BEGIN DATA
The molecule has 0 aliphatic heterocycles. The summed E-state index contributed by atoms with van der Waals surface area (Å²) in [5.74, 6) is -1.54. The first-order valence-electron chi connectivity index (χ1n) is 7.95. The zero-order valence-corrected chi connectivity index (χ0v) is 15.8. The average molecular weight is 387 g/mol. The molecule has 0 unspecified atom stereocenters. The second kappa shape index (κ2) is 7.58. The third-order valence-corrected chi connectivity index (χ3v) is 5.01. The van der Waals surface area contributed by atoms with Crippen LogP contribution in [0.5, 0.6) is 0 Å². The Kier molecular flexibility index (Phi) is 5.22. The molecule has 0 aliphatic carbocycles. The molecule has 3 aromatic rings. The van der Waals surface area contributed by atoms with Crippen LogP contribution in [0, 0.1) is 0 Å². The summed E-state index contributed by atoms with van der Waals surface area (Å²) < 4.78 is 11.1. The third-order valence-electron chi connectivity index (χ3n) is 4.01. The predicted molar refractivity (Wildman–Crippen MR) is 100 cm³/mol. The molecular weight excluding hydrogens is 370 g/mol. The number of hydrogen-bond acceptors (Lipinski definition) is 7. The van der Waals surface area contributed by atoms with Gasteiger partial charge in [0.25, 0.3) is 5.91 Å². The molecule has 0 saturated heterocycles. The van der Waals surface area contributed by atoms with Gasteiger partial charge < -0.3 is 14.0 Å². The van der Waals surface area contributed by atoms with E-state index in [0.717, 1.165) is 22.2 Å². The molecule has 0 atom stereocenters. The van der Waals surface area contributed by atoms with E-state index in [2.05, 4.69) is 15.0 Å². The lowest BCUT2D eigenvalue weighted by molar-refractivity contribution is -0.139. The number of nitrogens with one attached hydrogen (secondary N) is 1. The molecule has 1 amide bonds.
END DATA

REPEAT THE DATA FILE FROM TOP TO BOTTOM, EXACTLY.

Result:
The molecule has 0 aliphatic heterocycles. The summed E-state index contributed by atoms with van der Waals surface area (Å²) in [5.74, 6) is -1.54. The first-order valence-electron chi connectivity index (χ1n) is 7.95. The zero-order valence-corrected chi connectivity index (χ0v) is 15.8. The average molecular weight is 387 g/mol. The molecule has 0 unspecified atom stereocenters. The second kappa shape index (κ2) is 7.58. The third-order valence-corrected chi connectivity index (χ3v) is 5.01. The van der Waals surface area contributed by atoms with Crippen LogP contribution in [0.5, 0.6) is 0 Å². The Kier molecular flexibility index (Phi) is 5.22. The molecule has 0 aliphatic carbocycles. The molecule has 3 aromatic rings. The van der Waals surface area contributed by atoms with Crippen LogP contribution in [0, 0.1) is 0 Å². The summed E-state index contributed by atoms with van der Waals surface area (Å²) < 4.78 is 11.1. The third-order valence-electron chi connectivity index (χ3n) is 4.01. The predicted molar refractivity (Wildman–Crippen MR) is 100 cm³/mol. The molecular weight excluding hydrogens is 370 g/mol. The number of hydrogen-bond acceptors (Lipinski definition) is 7. The van der Waals surface area contributed by atoms with Gasteiger partial charge in [0.25, 0.3) is 5.91 Å². The molecule has 0 saturated heterocycles. The van der Waals surface area contributed by atoms with Gasteiger partial charge < -0.3 is 14.0 Å². The van der Waals surface area contributed by atoms with E-state index in [0.717, 1.165) is 22.2 Å². The molecule has 0 atom stereocenters. The van der Waals surface area contributed by atoms with E-state index in [2.05, 4.69) is 15.0 Å². The lowest BCUT2D eigenvalue weighted by molar-refractivity contribution is -0.139. The number of nitrogens with one attached hydrogen (secondary N) is 1. The molecule has 1 amide bonds.